Like all brute force attacks; when you simplify certain actions, you will have the possibility of open holes where hackers can gain into the system. Wi-Fi’s Protected Security mode (or known as WPS for short) has fallen to that hole.

Wi-Fi Protected Security is a function that allows users to simply press the WPS button on the router and allow the device attempting to connect to the router, meaning that users do not have to remember the wireless password every time.

Although it is a nice thing to have, security researcher Stefan Viehbock has uncovered a major security hole which allows him to use brute force his way into the router in about two hours with the help of the WPS function. Based on Stefan Viehbock’s research, a design flaw allows the WPS’s 8-digit PIN security to fall dramatically as additional attempts are made. As more and more attempts are made, the router will send back a message saying whether the first four digits are correct and the last digit of the password is used as a checksum and given out by the router in negotiation.  The flaw has decreased the attempts from 100,000,000 possibilities to 11,000 possibilities, 9,000 times less.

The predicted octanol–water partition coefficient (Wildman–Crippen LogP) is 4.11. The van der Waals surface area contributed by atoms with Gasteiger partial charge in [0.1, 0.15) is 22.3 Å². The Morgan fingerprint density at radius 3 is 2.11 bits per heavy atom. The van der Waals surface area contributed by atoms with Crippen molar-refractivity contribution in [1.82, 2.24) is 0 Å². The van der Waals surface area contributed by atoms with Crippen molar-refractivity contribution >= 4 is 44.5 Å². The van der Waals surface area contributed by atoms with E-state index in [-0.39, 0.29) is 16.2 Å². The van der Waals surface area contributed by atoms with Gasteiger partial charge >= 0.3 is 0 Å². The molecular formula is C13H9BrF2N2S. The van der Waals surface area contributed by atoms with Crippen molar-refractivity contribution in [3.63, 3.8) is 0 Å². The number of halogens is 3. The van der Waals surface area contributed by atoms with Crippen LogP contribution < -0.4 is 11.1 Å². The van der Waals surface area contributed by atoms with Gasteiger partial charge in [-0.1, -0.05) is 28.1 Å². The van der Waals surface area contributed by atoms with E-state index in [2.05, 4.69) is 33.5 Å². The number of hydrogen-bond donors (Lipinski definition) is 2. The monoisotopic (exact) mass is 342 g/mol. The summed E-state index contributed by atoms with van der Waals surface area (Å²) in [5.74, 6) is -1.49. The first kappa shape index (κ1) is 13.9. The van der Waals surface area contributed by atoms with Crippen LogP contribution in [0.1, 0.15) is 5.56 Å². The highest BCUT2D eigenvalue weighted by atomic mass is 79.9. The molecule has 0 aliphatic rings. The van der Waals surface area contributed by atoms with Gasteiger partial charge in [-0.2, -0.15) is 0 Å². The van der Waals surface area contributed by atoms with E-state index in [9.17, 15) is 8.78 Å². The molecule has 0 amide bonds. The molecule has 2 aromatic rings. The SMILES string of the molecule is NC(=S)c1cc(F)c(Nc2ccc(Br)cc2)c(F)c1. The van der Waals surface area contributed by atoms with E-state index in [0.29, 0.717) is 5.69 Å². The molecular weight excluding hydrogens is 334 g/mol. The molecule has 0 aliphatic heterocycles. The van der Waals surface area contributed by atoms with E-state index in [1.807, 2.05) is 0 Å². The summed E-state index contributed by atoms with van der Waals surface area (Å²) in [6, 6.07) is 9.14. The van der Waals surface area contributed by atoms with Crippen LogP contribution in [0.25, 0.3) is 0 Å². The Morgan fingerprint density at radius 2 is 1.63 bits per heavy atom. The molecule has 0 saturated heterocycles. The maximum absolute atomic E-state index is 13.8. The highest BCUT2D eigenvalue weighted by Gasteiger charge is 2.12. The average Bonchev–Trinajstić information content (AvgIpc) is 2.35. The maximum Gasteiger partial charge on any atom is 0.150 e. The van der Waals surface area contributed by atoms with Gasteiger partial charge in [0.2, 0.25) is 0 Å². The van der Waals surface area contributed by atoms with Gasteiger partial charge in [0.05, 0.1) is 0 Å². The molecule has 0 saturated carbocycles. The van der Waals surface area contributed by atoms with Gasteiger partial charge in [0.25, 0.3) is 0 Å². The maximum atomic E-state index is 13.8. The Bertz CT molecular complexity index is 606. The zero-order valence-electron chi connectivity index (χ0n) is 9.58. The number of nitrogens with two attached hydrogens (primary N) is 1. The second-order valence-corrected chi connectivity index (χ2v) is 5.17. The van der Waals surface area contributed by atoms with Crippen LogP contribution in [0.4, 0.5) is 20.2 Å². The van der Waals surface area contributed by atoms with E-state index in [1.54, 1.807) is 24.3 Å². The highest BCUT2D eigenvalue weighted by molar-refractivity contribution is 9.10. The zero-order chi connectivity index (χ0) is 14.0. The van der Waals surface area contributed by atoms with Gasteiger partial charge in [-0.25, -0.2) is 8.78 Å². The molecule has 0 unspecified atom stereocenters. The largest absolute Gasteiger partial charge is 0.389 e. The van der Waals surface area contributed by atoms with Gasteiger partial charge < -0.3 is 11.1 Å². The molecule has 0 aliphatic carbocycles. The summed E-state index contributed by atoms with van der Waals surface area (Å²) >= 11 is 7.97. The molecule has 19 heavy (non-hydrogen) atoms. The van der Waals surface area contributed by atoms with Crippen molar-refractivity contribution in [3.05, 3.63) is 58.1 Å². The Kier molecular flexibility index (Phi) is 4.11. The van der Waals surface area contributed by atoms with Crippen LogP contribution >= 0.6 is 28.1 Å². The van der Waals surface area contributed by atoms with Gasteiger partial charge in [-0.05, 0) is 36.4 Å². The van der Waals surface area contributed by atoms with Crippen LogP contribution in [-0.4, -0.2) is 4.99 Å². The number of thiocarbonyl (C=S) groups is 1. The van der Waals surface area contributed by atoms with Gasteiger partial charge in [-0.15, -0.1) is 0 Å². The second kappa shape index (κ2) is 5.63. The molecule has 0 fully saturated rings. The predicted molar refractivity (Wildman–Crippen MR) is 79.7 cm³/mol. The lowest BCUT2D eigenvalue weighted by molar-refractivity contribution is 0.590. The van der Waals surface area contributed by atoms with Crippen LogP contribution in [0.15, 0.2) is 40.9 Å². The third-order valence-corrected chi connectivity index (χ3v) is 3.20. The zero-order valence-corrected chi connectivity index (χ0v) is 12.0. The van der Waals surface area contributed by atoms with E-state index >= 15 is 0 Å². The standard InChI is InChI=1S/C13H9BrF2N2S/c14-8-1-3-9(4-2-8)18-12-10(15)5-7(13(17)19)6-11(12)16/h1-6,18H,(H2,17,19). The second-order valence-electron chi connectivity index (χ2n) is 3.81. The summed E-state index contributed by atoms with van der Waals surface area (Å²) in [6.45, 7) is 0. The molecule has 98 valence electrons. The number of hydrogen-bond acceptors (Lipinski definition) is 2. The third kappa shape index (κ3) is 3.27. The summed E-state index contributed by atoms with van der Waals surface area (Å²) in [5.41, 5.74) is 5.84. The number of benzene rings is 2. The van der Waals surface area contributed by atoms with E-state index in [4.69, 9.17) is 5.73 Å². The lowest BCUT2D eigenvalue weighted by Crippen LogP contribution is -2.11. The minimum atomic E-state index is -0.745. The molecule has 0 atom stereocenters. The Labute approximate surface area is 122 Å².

Stefan Viehbock has reported this vulnerability and the affected router manufacturers to the US Computer Emergency Readiness Team (US-CERT). the US CERT has then issued a warning about the vulnerability and suggests that the safest option for users is to disable WPS on your router. He also claimed that he attempted to discuss the issue with hardware vendors, like Buffalo, D-Link, Linksys, and Netgear, who are all vulnerable to the attacks; though his attempts has been ignored. Probably when Stefan Viehbock releases a tool to crack the WPS key, which he has promised to, the manufacturers will respond.

More information including a PDF on his research is on his blog at http://sviehb.wordpress.com

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